Skipping to verse 17, I was confused, “Do not repay anyone evil for evil. Be careful to do what is right in the eyes of everyone,” what does right in the eyes of everyone mean? Am I supposed to try to please everyone with my actions (I’m a recovering people please-er so this couldn’t be the right answer) because I couldn’t possibly please everyone with my decision. Aren’t we thankful for different Bible translations?!? The New Living version provided the clarity I needed, “Never pay back evil with more evil. Do things in such a way that everyone can see you are honorable.” There is was again, honor, so not only should I honor this person but the way I conduct my business should let people see I’m honorable.

Ok, I get it, I should honor this person even though they aren’t very nice and I should conduct my business so that people see I’m honorable (just in case that’s too many “honors” – how about moral, upright or fair) but the child in me was still saying I need for them to know how I feel. Side note, if I thought I could be adult enough to tell them politely how disappointed I was with our interaction I might consider saying something but I’m not that mature (how’s that for transparency). So, I kept reading and verses 19-21 finally helped me with my feelings.

Do not take revenge, my dear friends, but leave room for God’s wrath, for it is written: “It is mine to avenge; I will repay,” says the Lord. On the contrary: “If your enemy is hungry, feed him; if he is thirsty, give him something to drink. In doing this, you will heap burning coals on his head.” Do not be overcome by evil, but overcome evil with good.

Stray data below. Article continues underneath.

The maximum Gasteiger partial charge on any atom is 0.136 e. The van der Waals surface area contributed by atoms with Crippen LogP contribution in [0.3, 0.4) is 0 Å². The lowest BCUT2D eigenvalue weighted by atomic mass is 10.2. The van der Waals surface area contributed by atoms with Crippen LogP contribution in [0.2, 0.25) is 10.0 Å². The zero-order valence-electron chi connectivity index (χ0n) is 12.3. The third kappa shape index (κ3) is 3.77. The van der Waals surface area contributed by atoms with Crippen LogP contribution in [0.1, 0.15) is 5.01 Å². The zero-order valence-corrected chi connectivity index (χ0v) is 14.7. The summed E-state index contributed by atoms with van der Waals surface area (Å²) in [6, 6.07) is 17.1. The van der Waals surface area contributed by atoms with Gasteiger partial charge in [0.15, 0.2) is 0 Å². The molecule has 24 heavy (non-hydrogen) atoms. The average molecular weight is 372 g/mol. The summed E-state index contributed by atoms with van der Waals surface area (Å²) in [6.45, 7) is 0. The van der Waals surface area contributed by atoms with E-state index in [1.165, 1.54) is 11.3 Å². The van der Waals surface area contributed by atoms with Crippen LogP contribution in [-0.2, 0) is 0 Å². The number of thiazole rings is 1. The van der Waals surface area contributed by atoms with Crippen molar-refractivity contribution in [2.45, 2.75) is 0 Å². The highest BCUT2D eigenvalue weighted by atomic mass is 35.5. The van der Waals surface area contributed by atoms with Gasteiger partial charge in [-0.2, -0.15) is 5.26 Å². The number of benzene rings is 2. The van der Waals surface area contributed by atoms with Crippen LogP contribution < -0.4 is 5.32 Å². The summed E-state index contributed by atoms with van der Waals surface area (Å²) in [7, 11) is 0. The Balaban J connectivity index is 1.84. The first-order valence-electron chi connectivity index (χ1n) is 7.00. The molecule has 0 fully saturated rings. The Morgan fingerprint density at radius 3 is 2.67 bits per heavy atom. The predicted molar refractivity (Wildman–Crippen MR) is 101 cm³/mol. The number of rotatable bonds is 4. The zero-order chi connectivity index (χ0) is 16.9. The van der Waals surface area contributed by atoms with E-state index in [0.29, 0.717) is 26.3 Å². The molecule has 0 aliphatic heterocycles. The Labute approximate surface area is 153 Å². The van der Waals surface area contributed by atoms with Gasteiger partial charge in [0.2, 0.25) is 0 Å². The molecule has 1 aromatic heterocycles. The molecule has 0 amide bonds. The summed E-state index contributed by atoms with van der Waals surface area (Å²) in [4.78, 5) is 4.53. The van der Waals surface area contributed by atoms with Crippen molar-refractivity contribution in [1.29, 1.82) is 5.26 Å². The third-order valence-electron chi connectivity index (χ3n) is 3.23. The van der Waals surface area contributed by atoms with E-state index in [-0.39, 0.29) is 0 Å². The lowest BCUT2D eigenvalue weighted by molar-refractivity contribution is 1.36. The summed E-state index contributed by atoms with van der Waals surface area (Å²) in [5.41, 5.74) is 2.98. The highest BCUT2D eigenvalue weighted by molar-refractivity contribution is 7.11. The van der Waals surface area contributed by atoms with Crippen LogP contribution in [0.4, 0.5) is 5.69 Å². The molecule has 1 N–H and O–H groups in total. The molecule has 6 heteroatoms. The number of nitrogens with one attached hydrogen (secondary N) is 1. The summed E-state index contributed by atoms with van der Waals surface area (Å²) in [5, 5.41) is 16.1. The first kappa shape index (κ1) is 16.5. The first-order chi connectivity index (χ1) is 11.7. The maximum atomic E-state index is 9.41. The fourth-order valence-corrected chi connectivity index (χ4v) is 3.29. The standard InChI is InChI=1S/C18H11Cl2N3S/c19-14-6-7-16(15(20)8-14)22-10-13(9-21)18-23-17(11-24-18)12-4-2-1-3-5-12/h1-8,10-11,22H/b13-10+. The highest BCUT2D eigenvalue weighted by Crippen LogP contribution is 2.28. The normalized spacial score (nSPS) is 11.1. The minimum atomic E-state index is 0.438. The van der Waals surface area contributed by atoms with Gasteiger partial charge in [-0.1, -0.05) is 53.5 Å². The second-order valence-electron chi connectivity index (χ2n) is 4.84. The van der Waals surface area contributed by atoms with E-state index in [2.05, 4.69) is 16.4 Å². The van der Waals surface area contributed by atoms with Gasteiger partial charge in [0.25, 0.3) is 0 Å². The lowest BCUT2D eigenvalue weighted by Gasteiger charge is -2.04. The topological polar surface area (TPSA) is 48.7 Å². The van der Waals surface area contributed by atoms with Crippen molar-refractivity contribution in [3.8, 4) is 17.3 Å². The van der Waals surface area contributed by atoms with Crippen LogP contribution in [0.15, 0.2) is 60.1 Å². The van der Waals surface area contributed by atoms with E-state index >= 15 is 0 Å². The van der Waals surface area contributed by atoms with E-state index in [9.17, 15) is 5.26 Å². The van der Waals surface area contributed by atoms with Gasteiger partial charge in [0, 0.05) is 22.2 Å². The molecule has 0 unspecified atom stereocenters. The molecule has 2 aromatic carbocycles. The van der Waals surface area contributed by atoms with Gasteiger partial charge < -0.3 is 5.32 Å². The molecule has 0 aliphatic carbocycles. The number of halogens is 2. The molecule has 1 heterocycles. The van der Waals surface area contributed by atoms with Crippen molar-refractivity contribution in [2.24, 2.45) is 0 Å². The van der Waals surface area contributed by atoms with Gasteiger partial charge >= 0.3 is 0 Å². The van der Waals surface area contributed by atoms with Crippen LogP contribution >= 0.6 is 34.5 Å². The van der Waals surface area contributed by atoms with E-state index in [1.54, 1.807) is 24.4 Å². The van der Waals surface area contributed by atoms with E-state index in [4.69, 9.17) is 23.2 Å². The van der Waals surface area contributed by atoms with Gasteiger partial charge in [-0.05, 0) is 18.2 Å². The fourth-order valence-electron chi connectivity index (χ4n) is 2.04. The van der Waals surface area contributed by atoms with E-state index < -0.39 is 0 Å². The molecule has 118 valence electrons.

I don’t need to be consumed with anything other than my own actions in business and life. A popular saying in our church is, “You be Jesus, let God be God,” and I think verses 19-21 would encourage us to do the same. I found the peace I was praying for at the beginning of this journey. I also found clarity on dealing with people, whether in business or just in life, who don’t meet my expectations.

Full Disclosure: When I started writing this post I had very different intentions but by the end I found the strength I needed to keep going in my ministry. If you’re in a battle right now and not sure how to fight it or feel like you can’t fight it anymore I would encourage you to cling to the promises God has made to you.  Don’t let anyone keep you from doing the things God has placed on your heart. You might be closer than you think. My Pastor has a great message on this very topic. Check it out here. I’m praying for you.

One thought on “Dealing with difficult people

  1. Absolutely awesome and so mature. You took a very difficult situation, studied the Scriptures and found the proper answer and the way to deal with it. I’m so proud of you! Keep serving God, He is blessing all your efforts. Love you, Mom